The newly protected coastal land includes a 170 acre Black Point Beach property
Hemeon’s head gets conservation designation
By Amy Woolvett
There is now 320 acres of coastal wilderness protected in Shelburne County thanks to a conservation partnership between Nova Scotia Nature Trust and Acadia University.
Hemeon’s Head is an ecologically rich area with a vast coastal ecological system as a habitat and known as an internationally significant bird sanctuary including migratory birds and the endangered piping plover.
Many were out this past weekend to celebrate the newly protected coastal land that includes the 170 acre Black Point Beach property and the adjacent 150 acre Mathews Lake property ensuring protection of the beach and wetland areas.
Chris Curry, with Bird Studies Canada was especially pleased with the designation.
“Bird Studies Canada and our volunteers have monitored birds and protected piping plovers at Hemeon’s Head since 2009,” she said. “We are thrilled about the long-term protection of this special place and the successful partnerships that mad this happen.”
The protection will help to provide critical habitat for several rare and endangered species including harlequin ducks, red knots as well as the piping plovers.
This is the second largest conservation partnership between Acadia University and the Nature Trust.
“Acadia University is an environmental pioneer among academic institutions in Canada,” said Bonnie Sutherland, the Nature Trust’s executive director. “By permanently protecting its own ecologically important lands through conservation easements, Acadia is raising the bar on land stewardship for other academic institutions across the county.”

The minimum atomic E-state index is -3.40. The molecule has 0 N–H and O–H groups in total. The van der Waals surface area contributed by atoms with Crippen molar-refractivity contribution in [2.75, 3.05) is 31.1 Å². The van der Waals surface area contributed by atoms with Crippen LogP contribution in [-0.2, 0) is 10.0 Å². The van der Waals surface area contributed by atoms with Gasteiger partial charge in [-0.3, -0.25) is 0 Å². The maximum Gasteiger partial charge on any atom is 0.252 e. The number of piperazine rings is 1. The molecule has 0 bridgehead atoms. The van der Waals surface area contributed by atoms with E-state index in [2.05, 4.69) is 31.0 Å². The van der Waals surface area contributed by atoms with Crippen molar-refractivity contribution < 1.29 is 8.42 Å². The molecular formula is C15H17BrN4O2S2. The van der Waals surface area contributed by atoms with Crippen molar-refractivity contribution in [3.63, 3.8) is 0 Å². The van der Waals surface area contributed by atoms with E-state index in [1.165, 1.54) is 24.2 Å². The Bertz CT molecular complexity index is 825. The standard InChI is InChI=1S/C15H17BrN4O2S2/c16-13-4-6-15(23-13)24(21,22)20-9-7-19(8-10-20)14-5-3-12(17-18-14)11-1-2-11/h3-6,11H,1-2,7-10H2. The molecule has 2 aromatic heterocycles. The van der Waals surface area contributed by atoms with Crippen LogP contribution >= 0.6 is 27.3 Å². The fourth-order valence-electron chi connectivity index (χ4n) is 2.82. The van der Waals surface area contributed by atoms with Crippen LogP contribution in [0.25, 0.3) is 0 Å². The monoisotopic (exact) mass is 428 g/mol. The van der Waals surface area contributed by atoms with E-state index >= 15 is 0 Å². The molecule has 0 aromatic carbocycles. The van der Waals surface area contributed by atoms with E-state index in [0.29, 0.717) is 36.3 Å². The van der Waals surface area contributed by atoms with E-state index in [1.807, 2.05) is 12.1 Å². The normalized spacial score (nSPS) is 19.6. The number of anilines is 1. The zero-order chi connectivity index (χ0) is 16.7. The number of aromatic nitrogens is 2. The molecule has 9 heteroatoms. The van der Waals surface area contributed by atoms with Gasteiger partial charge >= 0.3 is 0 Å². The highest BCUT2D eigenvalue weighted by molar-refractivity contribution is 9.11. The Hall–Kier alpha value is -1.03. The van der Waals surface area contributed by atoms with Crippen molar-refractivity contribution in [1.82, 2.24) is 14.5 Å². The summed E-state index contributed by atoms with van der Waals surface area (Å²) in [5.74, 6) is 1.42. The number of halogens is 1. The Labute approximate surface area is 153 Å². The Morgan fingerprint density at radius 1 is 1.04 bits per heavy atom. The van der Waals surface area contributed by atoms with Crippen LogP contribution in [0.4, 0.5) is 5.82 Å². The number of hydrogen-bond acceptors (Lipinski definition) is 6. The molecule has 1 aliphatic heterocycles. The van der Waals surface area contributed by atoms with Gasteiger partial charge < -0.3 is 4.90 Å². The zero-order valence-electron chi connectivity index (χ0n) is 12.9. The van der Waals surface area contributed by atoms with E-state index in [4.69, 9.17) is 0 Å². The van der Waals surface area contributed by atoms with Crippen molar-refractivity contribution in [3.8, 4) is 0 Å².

Tom Herman, vice president academic of Acadia University was also pleased with the partnership.
“Partnering with the Nature Trust makes it possible for Acadia, as owners of important natural areas, to make a tangible and lasting contribution to biodiversity conservation in Nova Scotia,” he said. “The conservation easement protects these lands, their conservation values and their irreplaceable research and educational values, in perpetuity, something landowners cannot do on their own.”
More of 85 percent of the coast is currently in private ownership.
Hemeon’s Head is the Nature Trust’s 59th conservation site, including 28 coastal lands with a number of coastal conservation projects in the works.
“Together with visionary landowners like Acadia and enthusiastic local communities and conservation partners, we are already making exciting headway in coastal conservation,” said Sutherland. “More and more Nova Scotians recognize that private land conservation is critical if we want to protect our unique coastal legacy. With their support, we can achieve even more.”